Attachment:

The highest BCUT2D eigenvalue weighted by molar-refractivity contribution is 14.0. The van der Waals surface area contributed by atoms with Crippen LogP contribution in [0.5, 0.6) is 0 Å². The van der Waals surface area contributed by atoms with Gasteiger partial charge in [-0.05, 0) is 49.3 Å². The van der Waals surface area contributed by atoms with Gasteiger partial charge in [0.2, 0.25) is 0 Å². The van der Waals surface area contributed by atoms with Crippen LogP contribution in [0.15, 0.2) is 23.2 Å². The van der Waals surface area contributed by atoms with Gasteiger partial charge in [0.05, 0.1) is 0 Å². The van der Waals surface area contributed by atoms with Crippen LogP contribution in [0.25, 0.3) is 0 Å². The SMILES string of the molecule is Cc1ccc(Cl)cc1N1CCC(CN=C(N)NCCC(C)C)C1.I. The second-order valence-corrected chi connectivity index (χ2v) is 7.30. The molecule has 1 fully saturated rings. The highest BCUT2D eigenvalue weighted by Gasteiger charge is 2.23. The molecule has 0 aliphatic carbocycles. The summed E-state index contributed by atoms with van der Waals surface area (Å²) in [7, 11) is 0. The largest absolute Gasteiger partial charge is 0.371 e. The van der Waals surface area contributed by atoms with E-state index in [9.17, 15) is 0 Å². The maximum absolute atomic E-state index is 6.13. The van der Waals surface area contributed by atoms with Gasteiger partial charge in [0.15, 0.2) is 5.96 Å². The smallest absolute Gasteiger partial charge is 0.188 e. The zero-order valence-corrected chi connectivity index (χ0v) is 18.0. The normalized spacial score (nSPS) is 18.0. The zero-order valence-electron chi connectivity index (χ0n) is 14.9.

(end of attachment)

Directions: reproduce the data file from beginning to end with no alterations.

The highest BCUT2D eigenvalue weighted by molar-refractivity contribution is 14.0. The van der Waals surface area contributed by atoms with Crippen LogP contribution in [0.5, 0.6) is 0 Å². The van der Waals surface area contributed by atoms with Gasteiger partial charge in [-0.05, 0) is 49.3 Å². The van der Waals surface area contributed by atoms with Gasteiger partial charge in [0.2, 0.25) is 0 Å². The van der Waals surface area contributed by atoms with Crippen LogP contribution in [0.15, 0.2) is 23.2 Å². The van der Waals surface area contributed by atoms with Gasteiger partial charge in [0.05, 0.1) is 0 Å². The van der Waals surface area contributed by atoms with Crippen LogP contribution in [0.25, 0.3) is 0 Å². The SMILES string of the molecule is Cc1ccc(Cl)cc1N1CCC(CN=C(N)NCCC(C)C)C1.I. The second-order valence-corrected chi connectivity index (χ2v) is 7.30. The molecule has 1 fully saturated rings. The highest BCUT2D eigenvalue weighted by Gasteiger charge is 2.23. The molecule has 0 aliphatic carbocycles. The summed E-state index contributed by atoms with van der Waals surface area (Å²) in [7, 11) is 0. The largest absolute Gasteiger partial charge is 0.371 e. The van der Waals surface area contributed by atoms with E-state index in [9.17, 15) is 0 Å². The maximum absolute atomic E-state index is 6.13. The van der Waals surface area contributed by atoms with Gasteiger partial charge in [0.15, 0.2) is 5.96 Å². The smallest absolute Gasteiger partial charge is 0.188 e. The zero-order valence-corrected chi connectivity index (χ0v) is 18.0. The normalized spacial score (nSPS) is 18.0. The zero-order valence-electron chi connectivity index (χ0n) is 14.9.